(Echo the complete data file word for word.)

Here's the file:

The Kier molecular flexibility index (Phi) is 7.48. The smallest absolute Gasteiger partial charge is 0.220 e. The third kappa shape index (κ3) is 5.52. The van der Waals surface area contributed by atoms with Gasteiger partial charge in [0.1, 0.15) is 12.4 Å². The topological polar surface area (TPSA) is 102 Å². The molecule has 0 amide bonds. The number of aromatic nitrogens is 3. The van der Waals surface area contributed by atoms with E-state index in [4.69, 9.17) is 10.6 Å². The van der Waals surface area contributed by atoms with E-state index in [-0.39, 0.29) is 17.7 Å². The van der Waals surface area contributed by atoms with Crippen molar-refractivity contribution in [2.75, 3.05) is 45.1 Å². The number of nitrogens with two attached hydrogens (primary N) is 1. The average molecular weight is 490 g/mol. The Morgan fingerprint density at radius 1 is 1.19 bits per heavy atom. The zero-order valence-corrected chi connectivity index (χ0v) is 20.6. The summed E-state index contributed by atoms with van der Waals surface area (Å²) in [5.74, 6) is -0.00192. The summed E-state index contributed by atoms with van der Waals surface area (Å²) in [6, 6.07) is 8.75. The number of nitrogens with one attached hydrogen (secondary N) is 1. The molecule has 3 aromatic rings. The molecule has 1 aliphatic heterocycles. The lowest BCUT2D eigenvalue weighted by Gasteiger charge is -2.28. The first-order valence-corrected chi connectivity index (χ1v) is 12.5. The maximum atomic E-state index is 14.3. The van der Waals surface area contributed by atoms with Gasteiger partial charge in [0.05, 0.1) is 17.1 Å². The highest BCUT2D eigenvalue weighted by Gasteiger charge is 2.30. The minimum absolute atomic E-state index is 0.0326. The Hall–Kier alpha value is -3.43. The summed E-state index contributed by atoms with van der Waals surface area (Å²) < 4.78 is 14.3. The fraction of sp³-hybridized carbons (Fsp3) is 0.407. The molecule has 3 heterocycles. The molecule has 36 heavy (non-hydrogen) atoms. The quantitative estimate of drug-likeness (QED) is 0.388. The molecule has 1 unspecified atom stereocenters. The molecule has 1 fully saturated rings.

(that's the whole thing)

The Kier molecular flexibility index (Phi) is 7.48. The smallest absolute Gasteiger partial charge is 0.220 e. The third kappa shape index (κ3) is 5.52. The van der Waals surface area contributed by atoms with Gasteiger partial charge in [0.1, 0.15) is 12.4 Å². The topological polar surface area (TPSA) is 102 Å². The molecule has 0 amide bonds. The number of aromatic nitrogens is 3. The van der Waals surface area contributed by atoms with E-state index in [4.69, 9.17) is 10.6 Å². The van der Waals surface area contributed by atoms with E-state index in [-0.39, 0.29) is 17.7 Å². The van der Waals surface area contributed by atoms with Crippen molar-refractivity contribution in [2.75, 3.05) is 45.1 Å². The number of nitrogens with two attached hydrogens (primary N) is 1. The average molecular weight is 490 g/mol. The Morgan fingerprint density at radius 1 is 1.19 bits per heavy atom. The zero-order valence-corrected chi connectivity index (χ0v) is 20.6. The summed E-state index contributed by atoms with van der Waals surface area (Å²) in [5.74, 6) is -0.00192. The summed E-state index contributed by atoms with van der Waals surface area (Å²) in [6, 6.07) is 8.75. The number of nitrogens with one attached hydrogen (secondary N) is 1. The molecule has 3 aromatic rings. The molecule has 1 aliphatic heterocycles. The lowest BCUT2D eigenvalue weighted by Gasteiger charge is -2.28. The first-order valence-corrected chi connectivity index (χ1v) is 12.5. The maximum atomic E-state index is 14.3. The van der Waals surface area contributed by atoms with Gasteiger partial charge in [0.05, 0.1) is 17.1 Å². The highest BCUT2D eigenvalue weighted by Gasteiger charge is 2.30. The minimum absolute atomic E-state index is 0.0326. The Hall–Kier alpha value is -3.43. The summed E-state index contributed by atoms with van der Waals surface area (Å²) < 4.78 is 14.3. The fraction of sp³-hybridized carbons (Fsp3) is 0.407. The molecule has 3 heterocycles. The molecule has 36 heavy (non-hydrogen) atoms. The quantitative estimate of drug-likeness (QED) is 0.388. The molecule has 1 unspecified atom stereocenters. The molecule has 1 fully saturated rings.